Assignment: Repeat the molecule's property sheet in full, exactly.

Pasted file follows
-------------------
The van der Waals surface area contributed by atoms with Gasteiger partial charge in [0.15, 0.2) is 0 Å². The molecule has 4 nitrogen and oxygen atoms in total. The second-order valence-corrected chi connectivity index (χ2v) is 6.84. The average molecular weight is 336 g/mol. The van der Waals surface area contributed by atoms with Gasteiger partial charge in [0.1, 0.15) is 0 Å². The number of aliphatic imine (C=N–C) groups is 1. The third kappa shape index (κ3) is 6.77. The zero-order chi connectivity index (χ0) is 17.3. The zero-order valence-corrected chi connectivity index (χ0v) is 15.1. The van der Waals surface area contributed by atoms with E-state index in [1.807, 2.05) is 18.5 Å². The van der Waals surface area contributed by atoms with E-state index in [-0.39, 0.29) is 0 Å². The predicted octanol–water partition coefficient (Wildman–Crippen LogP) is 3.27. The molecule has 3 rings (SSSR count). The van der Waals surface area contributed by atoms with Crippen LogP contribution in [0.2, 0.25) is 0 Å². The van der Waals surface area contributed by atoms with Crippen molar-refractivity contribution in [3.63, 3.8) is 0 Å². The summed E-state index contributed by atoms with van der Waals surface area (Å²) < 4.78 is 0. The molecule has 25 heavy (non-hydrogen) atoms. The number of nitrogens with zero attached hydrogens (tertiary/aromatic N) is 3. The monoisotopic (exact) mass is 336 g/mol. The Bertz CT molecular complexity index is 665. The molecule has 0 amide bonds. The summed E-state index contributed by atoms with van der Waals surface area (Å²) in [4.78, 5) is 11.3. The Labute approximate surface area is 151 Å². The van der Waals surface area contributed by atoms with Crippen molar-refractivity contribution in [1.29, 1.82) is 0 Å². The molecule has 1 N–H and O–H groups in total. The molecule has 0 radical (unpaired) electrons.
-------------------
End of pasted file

The van der Waals surface area contributed by atoms with Gasteiger partial charge in [0.15, 0.2) is 0 Å². The molecule has 4 nitrogen and oxygen atoms in total. The second-order valence-corrected chi connectivity index (χ2v) is 6.84. The average molecular weight is 336 g/mol. The van der Waals surface area contributed by atoms with Gasteiger partial charge in [0.1, 0.15) is 0 Å². The number of aliphatic imine (C=N–C) groups is 1. The third kappa shape index (κ3) is 6.77. The zero-order chi connectivity index (χ0) is 17.3. The zero-order valence-corrected chi connectivity index (χ0v) is 15.1. The van der Waals surface area contributed by atoms with E-state index in [1.807, 2.05) is 18.5 Å². The van der Waals surface area contributed by atoms with E-state index in [-0.39, 0.29) is 0 Å². The predicted octanol–water partition coefficient (Wildman–Crippen LogP) is 3.27. The molecule has 3 rings (SSSR count). The van der Waals surface area contributed by atoms with Crippen LogP contribution in [0.2, 0.25) is 0 Å². The van der Waals surface area contributed by atoms with Crippen molar-refractivity contribution in [3.63, 3.8) is 0 Å². The summed E-state index contributed by atoms with van der Waals surface area (Å²) < 4.78 is 0. The molecule has 25 heavy (non-hydrogen) atoms. The number of nitrogens with zero attached hydrogens (tertiary/aromatic N) is 3. The monoisotopic (exact) mass is 336 g/mol. The Bertz CT molecular complexity index is 665. The molecule has 0 amide bonds. The summed E-state index contributed by atoms with van der Waals surface area (Å²) in [4.78, 5) is 11.3. The Labute approximate surface area is 151 Å². The van der Waals surface area contributed by atoms with Crippen molar-refractivity contribution in [1.29, 1.82) is 0 Å². The molecule has 1 N–H and O–H groups in total. The molecule has 0 radical (unpaired) electrons.